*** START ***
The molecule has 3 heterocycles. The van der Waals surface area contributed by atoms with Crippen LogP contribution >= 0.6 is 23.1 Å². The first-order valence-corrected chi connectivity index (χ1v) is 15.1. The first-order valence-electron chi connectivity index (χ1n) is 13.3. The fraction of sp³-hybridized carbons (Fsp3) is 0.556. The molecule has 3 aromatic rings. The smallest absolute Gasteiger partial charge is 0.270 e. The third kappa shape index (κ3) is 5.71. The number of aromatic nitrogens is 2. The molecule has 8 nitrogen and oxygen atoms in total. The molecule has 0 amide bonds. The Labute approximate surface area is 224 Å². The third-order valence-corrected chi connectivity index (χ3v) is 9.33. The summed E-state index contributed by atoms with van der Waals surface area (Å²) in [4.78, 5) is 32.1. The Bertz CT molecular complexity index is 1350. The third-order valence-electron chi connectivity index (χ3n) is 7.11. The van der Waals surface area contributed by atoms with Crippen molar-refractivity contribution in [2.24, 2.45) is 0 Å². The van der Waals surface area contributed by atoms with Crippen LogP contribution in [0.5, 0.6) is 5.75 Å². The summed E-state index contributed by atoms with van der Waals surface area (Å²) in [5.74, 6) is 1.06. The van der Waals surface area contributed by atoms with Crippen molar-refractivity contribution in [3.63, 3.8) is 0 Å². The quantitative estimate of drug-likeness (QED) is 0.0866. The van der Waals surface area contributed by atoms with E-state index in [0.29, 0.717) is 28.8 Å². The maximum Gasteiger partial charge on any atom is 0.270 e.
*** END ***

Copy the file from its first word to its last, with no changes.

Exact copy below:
The molecule has 3 heterocycles. The van der Waals surface area contributed by atoms with Crippen LogP contribution >= 0.6 is 23.1 Å². The first-order valence-corrected chi connectivity index (χ1v) is 15.1. The first-order valence-electron chi connectivity index (χ1n) is 13.3. The fraction of sp³-hybridized carbons (Fsp3) is 0.556. The molecule has 3 aromatic rings. The smallest absolute Gasteiger partial charge is 0.270 e. The third kappa shape index (κ3) is 5.71. The number of aromatic nitrogens is 2. The molecule has 8 nitrogen and oxygen atoms in total. The molecule has 0 amide bonds. The Labute approximate surface area is 224 Å². The third-order valence-corrected chi connectivity index (χ3v) is 9.33. The summed E-state index contributed by atoms with van der Waals surface area (Å²) in [4.78, 5) is 32.1. The Bertz CT molecular complexity index is 1350. The third-order valence-electron chi connectivity index (χ3n) is 7.11. The van der Waals surface area contributed by atoms with Crippen molar-refractivity contribution in [2.24, 2.45) is 0 Å². The van der Waals surface area contributed by atoms with Crippen LogP contribution in [0.5, 0.6) is 5.75 Å². The summed E-state index contributed by atoms with van der Waals surface area (Å²) in [5.74, 6) is 1.06. The van der Waals surface area contributed by atoms with Crippen molar-refractivity contribution in [3.63, 3.8) is 0 Å². The quantitative estimate of drug-likeness (QED) is 0.0866. The van der Waals surface area contributed by atoms with E-state index in [0.29, 0.717) is 28.8 Å². The maximum Gasteiger partial charge on any atom is 0.270 e.